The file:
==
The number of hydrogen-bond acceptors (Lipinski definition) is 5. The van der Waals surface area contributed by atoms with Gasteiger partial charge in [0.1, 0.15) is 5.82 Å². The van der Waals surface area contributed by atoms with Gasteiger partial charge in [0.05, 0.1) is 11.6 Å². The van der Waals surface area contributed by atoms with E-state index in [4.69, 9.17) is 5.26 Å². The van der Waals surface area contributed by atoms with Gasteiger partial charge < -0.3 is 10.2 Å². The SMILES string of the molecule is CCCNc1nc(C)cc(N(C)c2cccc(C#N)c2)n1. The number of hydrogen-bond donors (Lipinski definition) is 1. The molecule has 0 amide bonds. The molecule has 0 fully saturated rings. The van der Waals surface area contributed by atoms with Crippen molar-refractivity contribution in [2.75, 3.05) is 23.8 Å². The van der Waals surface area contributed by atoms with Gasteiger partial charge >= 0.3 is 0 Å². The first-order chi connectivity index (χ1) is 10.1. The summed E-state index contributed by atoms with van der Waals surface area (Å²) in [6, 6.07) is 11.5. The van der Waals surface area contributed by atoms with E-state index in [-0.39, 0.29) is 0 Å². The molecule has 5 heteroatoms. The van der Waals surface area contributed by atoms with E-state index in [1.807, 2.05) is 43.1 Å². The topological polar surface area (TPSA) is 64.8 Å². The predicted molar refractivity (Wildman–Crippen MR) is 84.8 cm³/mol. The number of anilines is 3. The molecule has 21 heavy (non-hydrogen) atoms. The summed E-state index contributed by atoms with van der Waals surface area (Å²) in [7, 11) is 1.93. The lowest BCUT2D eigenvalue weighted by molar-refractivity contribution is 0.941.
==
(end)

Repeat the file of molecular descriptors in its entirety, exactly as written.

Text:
The number of hydrogen-bond acceptors (Lipinski definition) is 5. The van der Waals surface area contributed by atoms with Gasteiger partial charge in [0.1, 0.15) is 5.82 Å². The van der Waals surface area contributed by atoms with Gasteiger partial charge in [0.05, 0.1) is 11.6 Å². The van der Waals surface area contributed by atoms with E-state index in [4.69, 9.17) is 5.26 Å². The van der Waals surface area contributed by atoms with Gasteiger partial charge < -0.3 is 10.2 Å². The SMILES string of the molecule is CCCNc1nc(C)cc(N(C)c2cccc(C#N)c2)n1. The number of hydrogen-bond donors (Lipinski definition) is 1. The molecule has 0 amide bonds. The molecule has 0 fully saturated rings. The van der Waals surface area contributed by atoms with Crippen molar-refractivity contribution in [2.75, 3.05) is 23.8 Å². The van der Waals surface area contributed by atoms with Gasteiger partial charge >= 0.3 is 0 Å². The first-order chi connectivity index (χ1) is 10.1. The summed E-state index contributed by atoms with van der Waals surface area (Å²) in [6, 6.07) is 11.5. The van der Waals surface area contributed by atoms with E-state index in [-0.39, 0.29) is 0 Å². The molecule has 5 heteroatoms. The van der Waals surface area contributed by atoms with E-state index in [1.807, 2.05) is 43.1 Å². The topological polar surface area (TPSA) is 64.8 Å². The predicted molar refractivity (Wildman–Crippen MR) is 84.8 cm³/mol. The number of anilines is 3. The molecule has 21 heavy (non-hydrogen) atoms. The summed E-state index contributed by atoms with van der Waals surface area (Å²) in [7, 11) is 1.93. The lowest BCUT2D eigenvalue weighted by molar-refractivity contribution is 0.941.